This coffee cart can also double as a bar cart! Which is what the original plans were designed for. It can be changed from a bar cart, to coffee, tea, or an extra surface for those extra dinner serving dishes! Gotta love it! Thanks for letting me share and have a wonderful St. Patties Day week! 


Thursday, March 13, 2014

Wreath Week: Easter Blooms

            The final day of Wreath Week is here and the last DIY wreath is probably the easiest! I wanted a wreath I could put up around Easter that wasn’t the usual 'eggs and bunnies', and that still had a ‘Spring’ feel to it. Plus I was limited to the supplies I had since my goal was to not spend any money on this week’s wreaths. I picture pastel colors and lots of blooming flowers when I think of Easter décor, so that’s exactly what I did, a giant, cheery, blooming flower. Let’s jump right into it… All you will need to make this wreath is:

-         Cardstock (regular or construction paper work, but I prefer cardstock)
-         Scissors
-         Glue (I always use hot glue)
-         Cardboard
-         Something to hang the wreath with

Step 1: You’ll need some cardboard, any cardboard, grab a cereal box if that’s what you have! Cut a good sized circle out for your base, it doesn’t have to look good or be perfect- it won’t show at all.

Step 2: Get a stack of paper, about 15 sheets, and cut them into fourths.

Step 3: Roll your pieces of paper into little ‘burritos’- from corner to corner so you have a nice point that sticks out at the ends. Glue your little burrito together, and keep on rolling baby, roll all pieces of paper!
Step 4: Begin gluing your rolled papers onto the cardboard base. Start on the outer edge of the circle and work your way in. Leave small gaps between pieces at first, and fill them in as you go.
*As I got into the center of the flower I cut some of the rolls in half, it definitely helped with the spacing!*
Step 5: Attach your ribbon (or whatever you wish to hang it with) by gluing it onto the back of the cardboard.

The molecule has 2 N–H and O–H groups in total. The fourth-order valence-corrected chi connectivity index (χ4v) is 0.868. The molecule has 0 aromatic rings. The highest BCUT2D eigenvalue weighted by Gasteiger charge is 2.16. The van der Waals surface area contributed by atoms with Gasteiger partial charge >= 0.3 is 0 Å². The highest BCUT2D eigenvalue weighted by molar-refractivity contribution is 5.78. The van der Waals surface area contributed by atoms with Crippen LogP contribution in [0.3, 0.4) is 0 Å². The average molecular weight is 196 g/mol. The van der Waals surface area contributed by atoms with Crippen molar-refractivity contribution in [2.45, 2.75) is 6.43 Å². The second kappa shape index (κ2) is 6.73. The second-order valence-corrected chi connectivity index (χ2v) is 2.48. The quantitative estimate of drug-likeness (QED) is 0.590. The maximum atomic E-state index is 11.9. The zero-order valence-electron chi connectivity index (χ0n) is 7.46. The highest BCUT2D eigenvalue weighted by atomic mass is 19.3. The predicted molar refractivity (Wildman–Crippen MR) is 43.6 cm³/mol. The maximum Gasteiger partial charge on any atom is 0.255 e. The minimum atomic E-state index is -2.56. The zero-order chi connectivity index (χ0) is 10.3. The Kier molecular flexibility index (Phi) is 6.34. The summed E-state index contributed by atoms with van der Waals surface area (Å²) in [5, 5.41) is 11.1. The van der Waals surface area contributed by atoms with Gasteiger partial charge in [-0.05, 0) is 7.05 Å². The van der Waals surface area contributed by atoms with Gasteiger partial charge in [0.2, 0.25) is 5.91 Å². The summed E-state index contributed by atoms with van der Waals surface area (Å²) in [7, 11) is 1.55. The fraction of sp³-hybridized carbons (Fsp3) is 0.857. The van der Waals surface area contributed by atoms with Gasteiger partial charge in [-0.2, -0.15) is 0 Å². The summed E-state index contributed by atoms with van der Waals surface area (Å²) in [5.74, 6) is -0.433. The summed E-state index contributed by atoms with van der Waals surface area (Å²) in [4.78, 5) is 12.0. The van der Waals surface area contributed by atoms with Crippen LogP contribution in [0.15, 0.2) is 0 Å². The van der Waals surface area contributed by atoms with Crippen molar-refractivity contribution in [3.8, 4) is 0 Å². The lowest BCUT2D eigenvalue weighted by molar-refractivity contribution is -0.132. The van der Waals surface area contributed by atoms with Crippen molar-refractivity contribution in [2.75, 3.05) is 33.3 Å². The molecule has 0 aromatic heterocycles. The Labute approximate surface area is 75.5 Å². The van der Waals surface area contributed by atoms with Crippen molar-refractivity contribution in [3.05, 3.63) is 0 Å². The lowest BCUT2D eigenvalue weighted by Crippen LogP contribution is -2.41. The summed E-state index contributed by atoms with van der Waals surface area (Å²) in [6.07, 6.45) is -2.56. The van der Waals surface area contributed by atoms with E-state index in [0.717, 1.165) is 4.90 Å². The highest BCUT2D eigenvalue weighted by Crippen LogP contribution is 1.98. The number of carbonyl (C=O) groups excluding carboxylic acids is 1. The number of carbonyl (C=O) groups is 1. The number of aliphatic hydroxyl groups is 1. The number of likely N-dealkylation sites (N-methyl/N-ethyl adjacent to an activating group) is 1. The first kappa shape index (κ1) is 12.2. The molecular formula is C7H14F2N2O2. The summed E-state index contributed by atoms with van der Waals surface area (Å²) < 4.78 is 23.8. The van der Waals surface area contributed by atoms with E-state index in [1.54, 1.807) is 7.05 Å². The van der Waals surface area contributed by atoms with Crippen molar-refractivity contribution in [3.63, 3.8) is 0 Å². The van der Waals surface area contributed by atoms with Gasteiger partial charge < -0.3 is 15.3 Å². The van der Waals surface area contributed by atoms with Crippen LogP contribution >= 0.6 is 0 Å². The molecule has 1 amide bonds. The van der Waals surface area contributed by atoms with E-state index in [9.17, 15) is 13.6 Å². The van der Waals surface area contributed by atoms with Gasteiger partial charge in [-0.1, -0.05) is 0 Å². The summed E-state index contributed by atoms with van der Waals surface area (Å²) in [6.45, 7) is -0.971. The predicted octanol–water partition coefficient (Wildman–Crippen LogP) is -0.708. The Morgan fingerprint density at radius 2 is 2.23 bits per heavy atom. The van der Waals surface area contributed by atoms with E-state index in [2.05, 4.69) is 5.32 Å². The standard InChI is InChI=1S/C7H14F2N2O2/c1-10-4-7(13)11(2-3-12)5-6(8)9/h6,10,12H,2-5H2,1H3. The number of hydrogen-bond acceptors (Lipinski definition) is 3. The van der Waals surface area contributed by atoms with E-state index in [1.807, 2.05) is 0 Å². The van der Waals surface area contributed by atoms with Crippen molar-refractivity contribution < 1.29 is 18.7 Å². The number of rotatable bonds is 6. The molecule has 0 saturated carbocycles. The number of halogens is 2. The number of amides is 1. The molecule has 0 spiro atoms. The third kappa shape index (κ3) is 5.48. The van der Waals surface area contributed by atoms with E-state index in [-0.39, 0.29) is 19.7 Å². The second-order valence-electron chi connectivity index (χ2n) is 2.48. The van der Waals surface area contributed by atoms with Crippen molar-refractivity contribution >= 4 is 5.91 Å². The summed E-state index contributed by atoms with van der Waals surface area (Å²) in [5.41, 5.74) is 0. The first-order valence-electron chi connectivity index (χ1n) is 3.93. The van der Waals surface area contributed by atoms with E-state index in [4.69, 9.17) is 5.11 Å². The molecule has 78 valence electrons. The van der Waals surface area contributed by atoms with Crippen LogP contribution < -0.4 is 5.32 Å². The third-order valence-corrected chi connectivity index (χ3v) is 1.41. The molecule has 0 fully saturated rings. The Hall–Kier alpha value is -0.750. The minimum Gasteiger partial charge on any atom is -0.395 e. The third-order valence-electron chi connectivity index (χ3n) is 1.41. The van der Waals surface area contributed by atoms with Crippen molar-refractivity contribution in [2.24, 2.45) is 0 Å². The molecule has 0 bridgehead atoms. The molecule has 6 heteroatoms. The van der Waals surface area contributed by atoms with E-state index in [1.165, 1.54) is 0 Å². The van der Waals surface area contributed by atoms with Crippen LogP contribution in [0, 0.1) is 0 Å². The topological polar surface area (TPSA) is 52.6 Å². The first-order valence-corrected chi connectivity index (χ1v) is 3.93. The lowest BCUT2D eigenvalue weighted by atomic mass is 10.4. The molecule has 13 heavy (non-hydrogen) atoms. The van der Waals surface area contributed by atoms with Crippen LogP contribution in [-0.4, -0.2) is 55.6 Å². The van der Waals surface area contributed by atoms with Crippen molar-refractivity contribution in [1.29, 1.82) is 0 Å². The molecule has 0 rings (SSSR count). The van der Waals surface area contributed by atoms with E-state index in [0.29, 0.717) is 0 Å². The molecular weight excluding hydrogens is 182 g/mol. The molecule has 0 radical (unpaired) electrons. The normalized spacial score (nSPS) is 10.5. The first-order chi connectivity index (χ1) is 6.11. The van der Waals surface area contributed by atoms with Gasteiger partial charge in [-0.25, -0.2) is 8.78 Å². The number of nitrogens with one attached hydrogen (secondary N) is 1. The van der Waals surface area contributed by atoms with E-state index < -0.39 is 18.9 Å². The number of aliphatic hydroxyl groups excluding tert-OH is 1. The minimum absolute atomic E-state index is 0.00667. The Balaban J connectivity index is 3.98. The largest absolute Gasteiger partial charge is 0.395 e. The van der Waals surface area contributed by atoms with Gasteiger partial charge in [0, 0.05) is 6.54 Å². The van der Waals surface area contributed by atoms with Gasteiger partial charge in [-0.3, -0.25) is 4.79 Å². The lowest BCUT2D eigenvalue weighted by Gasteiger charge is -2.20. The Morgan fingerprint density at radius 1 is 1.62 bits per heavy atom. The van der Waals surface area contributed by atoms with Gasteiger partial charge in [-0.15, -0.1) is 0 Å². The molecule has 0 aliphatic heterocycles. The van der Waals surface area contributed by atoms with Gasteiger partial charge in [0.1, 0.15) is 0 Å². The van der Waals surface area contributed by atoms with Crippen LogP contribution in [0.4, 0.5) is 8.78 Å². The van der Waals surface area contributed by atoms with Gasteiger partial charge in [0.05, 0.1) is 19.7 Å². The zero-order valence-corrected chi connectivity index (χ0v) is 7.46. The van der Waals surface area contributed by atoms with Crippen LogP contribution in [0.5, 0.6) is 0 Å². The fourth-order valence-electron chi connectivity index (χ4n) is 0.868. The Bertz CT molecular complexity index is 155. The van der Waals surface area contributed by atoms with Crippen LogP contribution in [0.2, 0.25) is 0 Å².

Ta-da!! You have a beautifully large 3D flower that will bring you joy every time you see it on the door! I know everyone has paper and some type of cardboard they can use to make this super simple wreath. You can even make smaller versions, in any color combo, and join them all together!
That’s all for wreath week, thanks for letting me share over the past four days, it was fun to see what I could do with what I had, and I’m happy with the variety I ended up with! Send us your crafty wreath creations, we love new ideas and inspiration! Happy wreath-ing everyone!!



Wednesday, March 12, 2014

Wreath Week: Play Ball!

              It is day 3 of wreath week and this wreath is pretty fun! For those that know us well you know that we are a baseball family, a big time baseball family! My hubby played most of his life and in College, and coached college ball for a few years before we moved. Baseball season is right around the corner, and we’ll be there opening day, Diamond Backs vs. Giants! Go Giants!! It’s Spring Training right now and living in AZ has worked out in our favor since a lot of the Spring Training games aren’t too far from our house. We still love going to the park and playing a little catch when we can, so I knew this wreath was perfect for us.
          Thanks to a very sweet family friend who sent me the idea I checked to see if we had the materials needed and went to work. (Actually I put the hubs to work and asked him to help me get started). All you will need for this wreath is:

o       Baseballs (10-12 of them)
o       A wire hanger (or sturdy enough wire to hold the weight)
o       Ribbon or décor (optional)
o       A drill and drill bit long enough to go through the baseballs

Step 1: Drill a hole through the middle of each baseball, try and make it as straight and centered as you can. Remember to be safe! (A bunch of black stuff will come out of the ball, don’t worry, that’s totally fine)
Step 2: Straighten your wire hanger out and try to get any kinks to lay flat. It won’t be perfect and it doesn’t need to be.

Step 3: Start stringing the baseballs onto the wire. You may have to wiggle a few on with a little pressure. If you are having a hard time then run the drill bit through the hole again, it will clean out anything that may be blocking the wire from going through.
Step 4: Once you have all baseballs on you can bring the two ends of the wire together, it will naturally form the circular shape of the wreath. Twist the ends together, or make a hook with one end and wrap the other wire end around it. I used a pair of pliers to help me so I knew it was secure.
Step 5: This step is optional, you can add décor or ribbon or anything you’d like to customize it. I added a little bit of Jute Twine and a left over red ribbon. (I really wanted to spruce it up and customize it to one of our favorite teams, but because I told myself I wouldn’t spend any money on these wreaths I didn’t have the supplies needed)